CEMI awarded $15 million for Ultra-Deep Mining Network
By Shannon Katary, Director of Marketing and Community Relations, CEMI
Deep underground metal mines are the source of the specialised metals including nickel, chrome, molybdenum, lead, zinc, platinum and palladium—that are essential for the modern industrial economy. While the supply of commodity metals such as iron, aluminum and copper come from very large open pit mines, the specialised metals are largely produced by deep underground mines (>2km below surface).
Recognizing the importance of deep mining, the Honourable Greg Rickford, Minister of State (Science and Technology,) was in Sudbury, Ontario on January 22, 2014 to announce winners of the Business‐led Networks of Centres of Excellence (BL‐NCE) program. The Centre for Excellence in Mining Innovation (CEMI) was selected as one of four recipients for its Ultra‐Deep Mining Network (UDMN or “the Network”) proposal and awarded $15 million, the largest grant recipient of the 2014 competition.
In conjunction with $15 million received from the BL-NCE, the UDMN has also received significant partnership commitments of $31 million in leveraged cash and in-kind contributions. The UDMN is a $46-million business-driven network, founded and funded by members of the mining and oil and gas industries, with the active participation of small- to medium-sized enterprises, industry agencies, research facilities and academia.
Managed through CEMI, the UDMN will lever collaborative, networked solution teams to solve critical private-sector research and development challenges that impact resource extraction in ultra-deep mining environments, as well as in deep, tight shale-hosted hydrocarbon reservoirs. Addressing these development and operational challenges in some of the deepest mines in the world will result in increased productivity, decreased risk to workers, lower energy utilization, as well as lower capital and operating costs achieved through performance and efficiency improvements.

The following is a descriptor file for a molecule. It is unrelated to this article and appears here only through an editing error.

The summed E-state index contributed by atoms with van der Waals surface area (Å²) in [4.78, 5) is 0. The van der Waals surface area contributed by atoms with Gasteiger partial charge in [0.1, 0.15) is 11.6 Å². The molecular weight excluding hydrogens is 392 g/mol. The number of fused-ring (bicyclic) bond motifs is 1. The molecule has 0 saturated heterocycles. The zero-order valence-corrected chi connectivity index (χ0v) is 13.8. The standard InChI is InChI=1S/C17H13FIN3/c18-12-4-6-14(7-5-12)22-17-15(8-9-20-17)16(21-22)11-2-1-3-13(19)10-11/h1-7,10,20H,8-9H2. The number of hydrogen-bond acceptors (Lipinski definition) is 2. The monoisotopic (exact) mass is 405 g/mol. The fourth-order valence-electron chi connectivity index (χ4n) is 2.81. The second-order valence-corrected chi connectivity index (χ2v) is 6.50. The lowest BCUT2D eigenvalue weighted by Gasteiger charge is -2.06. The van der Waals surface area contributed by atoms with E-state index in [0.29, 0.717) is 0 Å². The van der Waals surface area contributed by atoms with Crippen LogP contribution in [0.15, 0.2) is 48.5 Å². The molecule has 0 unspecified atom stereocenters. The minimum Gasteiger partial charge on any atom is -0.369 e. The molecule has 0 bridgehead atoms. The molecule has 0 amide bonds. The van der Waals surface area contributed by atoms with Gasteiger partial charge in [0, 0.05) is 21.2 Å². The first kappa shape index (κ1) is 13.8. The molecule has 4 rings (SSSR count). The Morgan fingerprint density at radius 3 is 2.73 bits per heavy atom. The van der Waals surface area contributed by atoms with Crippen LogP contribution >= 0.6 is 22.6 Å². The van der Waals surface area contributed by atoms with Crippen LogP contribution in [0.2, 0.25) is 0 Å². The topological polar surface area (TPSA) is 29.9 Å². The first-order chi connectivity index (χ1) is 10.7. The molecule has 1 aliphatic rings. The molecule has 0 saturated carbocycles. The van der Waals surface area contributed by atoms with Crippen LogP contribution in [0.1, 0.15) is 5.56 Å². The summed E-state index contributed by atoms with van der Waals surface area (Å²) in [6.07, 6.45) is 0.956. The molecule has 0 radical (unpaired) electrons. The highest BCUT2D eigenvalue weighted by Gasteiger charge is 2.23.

- Rock stress risk reduction; improve the control of stability in deep underground excavations;
- Energy reduction: the 40 per cent mine; improve the energy consumption profile of deep mines;
- Novel methods of material transport and productivity; increase the rates of development and production in mines;
- Improved human health; enhance the human environment in deep mines.
Through its potential to produce solutions of high commercial value, the UDMN will increase industry capacity and private-sector investments in Canadian R&D. It will increase commercial uptake of R&D through the support and development of SMEs in the supply and service sectors and by providing industrial “living laboratories” for beta testing of new products. Through strong industry and academic connections, the UDMN is poised to help train the next generation of deep-mining experts; help innovators invent new and better technologies for ultra-deep mining; and bridge the knowledge and technology transfer gap.
The Network will help close the commercialization gap by providing members with access to commercialization evaluation services and a chance to carry out prototyping and testing at actual mine sites. The private sector will further benefit from the edification and validation of research findings through collaboration with the SME community and research teams, further increasing the relevance of research projects and the potential for project outputs to be implemented. This will increase industry’s capacity and capability to advance innovations to market.
The UDMN continue to position Canada in a leadership role as the global deep-mining knowledge centre, thereby ensuring that this nation will remain the premier natural resource investment destination of choice.
For more information, visit: www.miningexcellence.ca